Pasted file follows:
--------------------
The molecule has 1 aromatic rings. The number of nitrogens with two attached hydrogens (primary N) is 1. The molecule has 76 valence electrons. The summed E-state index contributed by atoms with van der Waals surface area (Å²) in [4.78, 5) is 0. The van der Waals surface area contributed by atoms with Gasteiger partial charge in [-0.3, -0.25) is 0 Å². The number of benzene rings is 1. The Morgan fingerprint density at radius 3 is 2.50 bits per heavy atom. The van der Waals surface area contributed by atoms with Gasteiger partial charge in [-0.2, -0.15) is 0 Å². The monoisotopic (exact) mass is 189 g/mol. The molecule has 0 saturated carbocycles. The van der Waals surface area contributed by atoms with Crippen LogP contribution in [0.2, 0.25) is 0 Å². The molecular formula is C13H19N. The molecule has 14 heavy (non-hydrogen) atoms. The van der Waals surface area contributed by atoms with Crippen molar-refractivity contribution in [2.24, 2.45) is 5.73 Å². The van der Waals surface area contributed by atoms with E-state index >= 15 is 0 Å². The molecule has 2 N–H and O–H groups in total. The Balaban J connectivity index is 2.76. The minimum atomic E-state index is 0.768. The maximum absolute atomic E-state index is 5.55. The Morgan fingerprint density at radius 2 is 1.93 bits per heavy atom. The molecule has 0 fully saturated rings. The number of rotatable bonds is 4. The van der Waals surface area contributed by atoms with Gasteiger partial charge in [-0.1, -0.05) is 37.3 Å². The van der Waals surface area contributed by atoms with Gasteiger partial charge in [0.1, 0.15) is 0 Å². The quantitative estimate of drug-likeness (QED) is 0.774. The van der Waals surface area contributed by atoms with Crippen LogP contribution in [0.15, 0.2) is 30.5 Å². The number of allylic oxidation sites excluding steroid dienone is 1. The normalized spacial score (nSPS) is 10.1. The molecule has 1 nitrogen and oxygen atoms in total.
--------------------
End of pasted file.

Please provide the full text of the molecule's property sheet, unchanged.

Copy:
The molecule has 1 aromatic rings. The number of nitrogens with two attached hydrogens (primary N) is 1. The molecule has 76 valence electrons. The summed E-state index contributed by atoms with van der Waals surface area (Å²) in [4.78, 5) is 0. The van der Waals surface area contributed by atoms with Gasteiger partial charge in [-0.3, -0.25) is 0 Å². The number of benzene rings is 1. The Morgan fingerprint density at radius 3 is 2.50 bits per heavy atom. The van der Waals surface area contributed by atoms with Gasteiger partial charge in [-0.2, -0.15) is 0 Å². The monoisotopic (exact) mass is 189 g/mol. The molecule has 0 saturated carbocycles. The van der Waals surface area contributed by atoms with Crippen LogP contribution in [0.2, 0.25) is 0 Å². The molecular formula is C13H19N. The molecule has 14 heavy (non-hydrogen) atoms. The van der Waals surface area contributed by atoms with Crippen molar-refractivity contribution in [2.24, 2.45) is 5.73 Å². The van der Waals surface area contributed by atoms with E-state index >= 15 is 0 Å². The molecule has 2 N–H and O–H groups in total. The Balaban J connectivity index is 2.76. The minimum atomic E-state index is 0.768. The maximum absolute atomic E-state index is 5.55. The Morgan fingerprint density at radius 2 is 1.93 bits per heavy atom. The molecule has 0 fully saturated rings. The number of rotatable bonds is 4. The van der Waals surface area contributed by atoms with Gasteiger partial charge in [-0.1, -0.05) is 37.3 Å². The van der Waals surface area contributed by atoms with Gasteiger partial charge in [0.1, 0.15) is 0 Å². The quantitative estimate of drug-likeness (QED) is 0.774. The van der Waals surface area contributed by atoms with Crippen LogP contribution in [0.15, 0.2) is 30.5 Å². The number of allylic oxidation sites excluding steroid dienone is 1. The normalized spacial score (nSPS) is 10.1. The molecule has 1 nitrogen and oxygen atoms in total.